Evidence Shows Apology Laws Are Largely Ineffective
State laws protecting clinicians who apologize after an adverse event appear to have little positive effect. They do not reduce malpractice rates.
- The laws are intended to encourage communication with patients without an apology used as evidence of guilt in court.
- Apologizing might alert patients to the possibility of malpractice and lead to lawsuits.
- Most states have some type of apology law.
What was once a nagging suspicion is becoming established fact. There is growing evidence demonstrating the “apology laws” enacted by most states to protect clinicians after adverse events have little positive effect.
These apologies might even encourage patients to sue, and they can work against a defendant during trial.
Thirty-nine states and the District of Columbia passed apology laws intended to allow physicians and other caregivers to express their remorse over an adverse event or poor outcome without that apology used as evidence of guilt in malpractice litigation. The laws were enacted as the medical community moved away from a previous stance of discouraging apologies to encouraging a more compassionate discourse with patients and family members.
Despite the good intentions of state legislators, the laws were met with some skepticism from the start by the legal community. After years of experience with the laws, many are saying apology laws do not work.
Researchers from the Case Western Reserve University Department of Psychiatry in Cleveland and the Department of Psychiatry at Saint Louis (MO) University School of Medicine concluded, “These laws have not yet had their intended effect of reduced malpractice rates, likely because most apology laws protect expressions of regret but do not protect error disclosure. Apology laws therefore do not facilitate the type of communication that would improve physician transparency and overall patient satisfaction.”1
The two types of apology laws are full and partial. The report explains full apology laws protect statements that are “consistent with the definition of an apology, i.e., an expression of regret and a disclosure of error. States with full apology laws explicitly protect statements of fault.” For example, Arizona’s apology law protects “any statement, affirmation, gesture, or conduct expressing apology, responsibility, liability, sympathy, commiseration, condolence, compassion, or a general sense of benevolence” from being admitted as evidence.1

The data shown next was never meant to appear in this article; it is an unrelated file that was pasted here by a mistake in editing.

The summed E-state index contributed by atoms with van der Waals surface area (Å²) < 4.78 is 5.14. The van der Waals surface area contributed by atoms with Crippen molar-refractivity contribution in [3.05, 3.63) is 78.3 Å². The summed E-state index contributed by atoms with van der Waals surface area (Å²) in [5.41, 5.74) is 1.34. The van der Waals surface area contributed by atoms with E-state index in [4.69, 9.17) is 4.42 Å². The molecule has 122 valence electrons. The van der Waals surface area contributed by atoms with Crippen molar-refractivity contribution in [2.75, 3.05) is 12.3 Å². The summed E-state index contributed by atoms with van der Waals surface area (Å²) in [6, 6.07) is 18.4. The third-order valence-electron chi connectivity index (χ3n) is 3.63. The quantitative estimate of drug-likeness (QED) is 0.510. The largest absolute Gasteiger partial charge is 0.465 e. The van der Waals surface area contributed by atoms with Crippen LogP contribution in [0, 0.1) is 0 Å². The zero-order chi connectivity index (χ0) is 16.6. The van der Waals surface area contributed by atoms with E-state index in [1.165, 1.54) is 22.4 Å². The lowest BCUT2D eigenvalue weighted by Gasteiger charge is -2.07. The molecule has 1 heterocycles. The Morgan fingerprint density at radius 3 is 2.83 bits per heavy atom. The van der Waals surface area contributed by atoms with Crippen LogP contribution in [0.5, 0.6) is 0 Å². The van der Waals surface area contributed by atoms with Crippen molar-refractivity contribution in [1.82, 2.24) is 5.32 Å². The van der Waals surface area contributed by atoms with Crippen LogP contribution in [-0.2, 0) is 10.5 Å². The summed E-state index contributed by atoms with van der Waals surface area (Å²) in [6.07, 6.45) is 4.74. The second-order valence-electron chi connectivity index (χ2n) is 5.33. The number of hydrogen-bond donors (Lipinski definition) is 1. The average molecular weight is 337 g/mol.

Most state apology laws do not go that far. Partial apology laws protect “expressions of regret only, without any protection given to error disclosure,” the researchers explained. Most apology laws only protect sympathetic statements and offer no protection to explicit expressions of fault.
May Encourage Lawsuits
An unintended effect of apology laws is they might encourage patients to sue after an adverse event, says Benjamin J. McMichael, JD, associate professor of law at the University of Alabama School of Law in Tuscaloosa. In a 2019 paper, McMichael explained the underlying assumption of these laws is that an apology will make patients less likely to pursue malpractice claims and more likely to settle claims that are filed.
“However, once a patient has been made aware that the physician has committed a medical error, the patient’s incentive to pursue a claim may increase even though the apology itself cannot be introduced as evidence,” McMichael and colleagues noted.2
Part of the problem is apology laws might encourage clinicians to apologize to a patient without knowing the proper way to do so, McMichael says. Risk managers often train clinicians on how to properly apologize without implying anyone did anything wrong, but those without such training might make statements to the patient causing concern about why the outcome was not as desired.
Apology disclosure programs within hospitals, in which clinicians are coached on how to properly communicate their remorse and regret, have been shown to be effective, McMichael explains. State apology laws seem to make it easier to implement such programs within healthcare organizations because they assure risk managers and other hospital leaders that an apology cannot be de facto evidence of guilt in a malpractice case.